A: Wow, that's such an insane experience to be able to say that you had! Is there anything that you learned during the making of Fresh Kills that you think you can use in future projects?
T: 100%. I learned so much from Jennifer because she's an actress herself, and as a first-time director, I mean, she's such an inspiration to me. So I learned so much from her. I learned so much from the other actresses and actors that I was around, and I know that I actually have a very close relationship with Jennifer. We've formed a personal relationship with each other, so we talk to each other about the movie and stuff, and I just feel really comfortable with her. And I know that she always gives me super good advice. I've learned so much from her that I can bring with me to other experiences. It's, it's really fabulous how much I learned from her.
A: That's amazing. And it's so great that you got to learn so much on a project so early in your career.
T: I'm so lucky that I met her and got to work on this project as one of the first projects in my career so I could use all of the good advice that I got for all of my upcoming experiences in my career.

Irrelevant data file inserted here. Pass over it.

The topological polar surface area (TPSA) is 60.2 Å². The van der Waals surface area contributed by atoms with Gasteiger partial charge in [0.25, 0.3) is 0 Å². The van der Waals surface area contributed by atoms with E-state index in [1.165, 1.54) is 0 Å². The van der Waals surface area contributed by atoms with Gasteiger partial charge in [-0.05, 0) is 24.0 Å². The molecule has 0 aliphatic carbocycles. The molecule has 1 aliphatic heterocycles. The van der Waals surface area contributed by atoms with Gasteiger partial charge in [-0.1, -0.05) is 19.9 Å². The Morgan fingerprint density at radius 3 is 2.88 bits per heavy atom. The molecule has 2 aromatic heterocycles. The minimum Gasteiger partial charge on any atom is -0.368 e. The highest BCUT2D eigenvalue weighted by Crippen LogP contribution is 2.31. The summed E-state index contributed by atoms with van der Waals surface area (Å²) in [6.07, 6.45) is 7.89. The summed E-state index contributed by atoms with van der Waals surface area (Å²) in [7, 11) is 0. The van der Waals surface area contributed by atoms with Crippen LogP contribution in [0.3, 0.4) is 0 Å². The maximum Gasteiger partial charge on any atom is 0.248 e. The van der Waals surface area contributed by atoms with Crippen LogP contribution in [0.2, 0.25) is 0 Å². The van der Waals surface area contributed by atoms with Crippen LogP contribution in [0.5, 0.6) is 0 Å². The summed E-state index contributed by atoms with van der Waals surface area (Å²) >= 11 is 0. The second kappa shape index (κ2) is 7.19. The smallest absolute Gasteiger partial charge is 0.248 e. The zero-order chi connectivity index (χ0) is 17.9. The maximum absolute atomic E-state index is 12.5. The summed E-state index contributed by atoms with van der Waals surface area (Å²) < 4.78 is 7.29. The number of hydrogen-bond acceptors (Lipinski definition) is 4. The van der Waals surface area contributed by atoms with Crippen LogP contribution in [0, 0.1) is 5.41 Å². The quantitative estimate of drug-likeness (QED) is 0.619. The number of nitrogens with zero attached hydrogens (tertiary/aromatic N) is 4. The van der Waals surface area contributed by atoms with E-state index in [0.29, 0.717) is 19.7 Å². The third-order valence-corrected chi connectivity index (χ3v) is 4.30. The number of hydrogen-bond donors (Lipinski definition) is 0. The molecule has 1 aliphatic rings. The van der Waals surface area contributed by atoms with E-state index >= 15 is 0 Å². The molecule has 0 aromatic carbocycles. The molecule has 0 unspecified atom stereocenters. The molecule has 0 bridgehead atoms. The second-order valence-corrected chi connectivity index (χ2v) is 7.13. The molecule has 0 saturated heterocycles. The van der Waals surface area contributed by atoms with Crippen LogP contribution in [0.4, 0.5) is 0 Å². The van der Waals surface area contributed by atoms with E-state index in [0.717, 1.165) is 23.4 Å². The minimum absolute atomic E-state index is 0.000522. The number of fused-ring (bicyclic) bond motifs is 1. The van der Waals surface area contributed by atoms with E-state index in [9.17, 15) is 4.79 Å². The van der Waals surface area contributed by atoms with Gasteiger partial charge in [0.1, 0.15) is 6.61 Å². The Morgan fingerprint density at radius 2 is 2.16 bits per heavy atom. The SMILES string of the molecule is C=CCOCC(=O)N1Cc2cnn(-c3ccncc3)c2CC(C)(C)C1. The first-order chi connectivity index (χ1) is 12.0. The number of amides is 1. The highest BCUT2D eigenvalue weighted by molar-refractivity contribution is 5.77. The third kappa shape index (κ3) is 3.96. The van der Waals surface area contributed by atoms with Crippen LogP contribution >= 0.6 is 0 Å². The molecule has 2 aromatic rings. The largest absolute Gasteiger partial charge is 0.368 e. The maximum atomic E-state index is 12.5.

A: Absolutely! Do you have any specific pieces of advice that really stuck with you?
T: This isn't word for word, and I don't even know if she said this to me. I may have just kind of gotten it off of her in the way she acts, but she really taught me that you are who you are and don't act less of yourself just because you're on a movie set or when you're behind the scenes. Don't act less of yourself because there are people around you that may not approve of you. Just be yourself!
A: That is such great advice! When you're not performing, what kind of things do you like to do to unwind or take your mind off of the craziness of the entertainment world?